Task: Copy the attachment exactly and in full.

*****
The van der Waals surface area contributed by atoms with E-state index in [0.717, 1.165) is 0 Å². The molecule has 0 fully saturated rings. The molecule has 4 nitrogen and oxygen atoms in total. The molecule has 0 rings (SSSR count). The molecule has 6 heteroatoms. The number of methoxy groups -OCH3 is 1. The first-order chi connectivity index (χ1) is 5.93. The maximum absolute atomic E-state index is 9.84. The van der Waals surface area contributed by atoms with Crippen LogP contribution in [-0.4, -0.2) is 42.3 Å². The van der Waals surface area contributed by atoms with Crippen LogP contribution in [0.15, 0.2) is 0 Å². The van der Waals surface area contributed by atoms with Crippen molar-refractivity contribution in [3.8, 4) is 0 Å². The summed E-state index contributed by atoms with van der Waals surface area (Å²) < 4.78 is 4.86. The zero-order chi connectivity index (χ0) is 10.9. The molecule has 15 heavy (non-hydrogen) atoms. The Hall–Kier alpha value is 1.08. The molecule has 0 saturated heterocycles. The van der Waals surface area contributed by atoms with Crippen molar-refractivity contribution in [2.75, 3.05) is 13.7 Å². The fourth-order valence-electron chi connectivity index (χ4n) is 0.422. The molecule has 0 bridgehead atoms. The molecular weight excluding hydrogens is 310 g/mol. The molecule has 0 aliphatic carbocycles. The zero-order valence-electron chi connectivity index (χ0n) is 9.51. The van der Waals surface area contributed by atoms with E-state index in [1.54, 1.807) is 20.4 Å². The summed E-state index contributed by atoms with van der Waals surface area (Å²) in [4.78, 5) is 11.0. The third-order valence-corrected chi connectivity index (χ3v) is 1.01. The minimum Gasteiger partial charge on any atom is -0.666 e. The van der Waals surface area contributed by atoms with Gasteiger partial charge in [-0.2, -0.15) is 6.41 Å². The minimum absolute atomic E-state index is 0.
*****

The van der Waals surface area contributed by atoms with E-state index in [0.717, 1.165) is 0 Å². The molecule has 0 fully saturated rings. The molecule has 4 nitrogen and oxygen atoms in total. The molecule has 0 rings (SSSR count). The molecule has 6 heteroatoms. The number of methoxy groups -OCH3 is 1. The first-order chi connectivity index (χ1) is 5.93. The maximum absolute atomic E-state index is 9.84. The van der Waals surface area contributed by atoms with Crippen LogP contribution in [-0.4, -0.2) is 42.3 Å². The van der Waals surface area contributed by atoms with Crippen LogP contribution in [0.15, 0.2) is 0 Å². The van der Waals surface area contributed by atoms with Crippen molar-refractivity contribution in [3.8, 4) is 0 Å². The summed E-state index contributed by atoms with van der Waals surface area (Å²) < 4.78 is 4.86. The zero-order chi connectivity index (χ0) is 10.9. The molecule has 15 heavy (non-hydrogen) atoms. The Hall–Kier alpha value is 1.08. The molecule has 0 saturated heterocycles. The van der Waals surface area contributed by atoms with Crippen molar-refractivity contribution in [2.75, 3.05) is 13.7 Å². The fourth-order valence-electron chi connectivity index (χ4n) is 0.422. The molecule has 0 bridgehead atoms. The molecular weight excluding hydrogens is 310 g/mol. The molecule has 0 aliphatic carbocycles. The zero-order valence-electron chi connectivity index (χ0n) is 9.51. The van der Waals surface area contributed by atoms with E-state index in [1.54, 1.807) is 20.4 Å². The summed E-state index contributed by atoms with van der Waals surface area (Å²) in [4.78, 5) is 11.0. The third-order valence-corrected chi connectivity index (χ3v) is 1.01. The minimum Gasteiger partial charge on any atom is -0.666 e. The van der Waals surface area contributed by atoms with Gasteiger partial charge in [-0.2, -0.15) is 6.41 Å². The minimum absolute atomic E-state index is 0.